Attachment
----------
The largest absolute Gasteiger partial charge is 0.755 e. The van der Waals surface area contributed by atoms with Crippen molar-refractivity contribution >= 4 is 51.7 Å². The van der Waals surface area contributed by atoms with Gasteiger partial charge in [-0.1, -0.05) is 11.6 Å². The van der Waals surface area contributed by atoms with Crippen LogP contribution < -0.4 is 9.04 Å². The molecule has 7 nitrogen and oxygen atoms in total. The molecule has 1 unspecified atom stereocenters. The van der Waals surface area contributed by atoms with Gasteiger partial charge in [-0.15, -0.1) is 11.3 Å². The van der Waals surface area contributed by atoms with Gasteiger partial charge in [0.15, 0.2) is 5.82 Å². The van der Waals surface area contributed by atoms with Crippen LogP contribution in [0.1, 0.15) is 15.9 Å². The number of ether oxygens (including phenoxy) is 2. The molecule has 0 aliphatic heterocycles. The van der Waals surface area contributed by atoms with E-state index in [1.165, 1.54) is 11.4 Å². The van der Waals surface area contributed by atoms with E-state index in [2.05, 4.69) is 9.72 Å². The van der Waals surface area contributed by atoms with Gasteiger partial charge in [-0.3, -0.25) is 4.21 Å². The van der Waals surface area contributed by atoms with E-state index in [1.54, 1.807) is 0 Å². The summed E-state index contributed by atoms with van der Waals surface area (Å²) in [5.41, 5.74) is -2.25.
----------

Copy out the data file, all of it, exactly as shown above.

The largest absolute Gasteiger partial charge is 0.755 e. The van der Waals surface area contributed by atoms with Crippen molar-refractivity contribution >= 4 is 51.7 Å². The van der Waals surface area contributed by atoms with Gasteiger partial charge in [-0.1, -0.05) is 11.6 Å². The van der Waals surface area contributed by atoms with Crippen LogP contribution < -0.4 is 9.04 Å². The molecule has 7 nitrogen and oxygen atoms in total. The molecule has 1 unspecified atom stereocenters. The van der Waals surface area contributed by atoms with Gasteiger partial charge in [-0.15, -0.1) is 11.3 Å². The van der Waals surface area contributed by atoms with Gasteiger partial charge in [0.15, 0.2) is 5.82 Å². The van der Waals surface area contributed by atoms with Crippen LogP contribution in [0.1, 0.15) is 15.9 Å². The number of ether oxygens (including phenoxy) is 2. The molecule has 0 aliphatic heterocycles. The van der Waals surface area contributed by atoms with E-state index in [1.165, 1.54) is 11.4 Å². The van der Waals surface area contributed by atoms with E-state index in [2.05, 4.69) is 9.72 Å². The van der Waals surface area contributed by atoms with Gasteiger partial charge in [-0.3, -0.25) is 4.21 Å². The van der Waals surface area contributed by atoms with E-state index in [1.54, 1.807) is 0 Å². The summed E-state index contributed by atoms with van der Waals surface area (Å²) in [5.41, 5.74) is -2.25.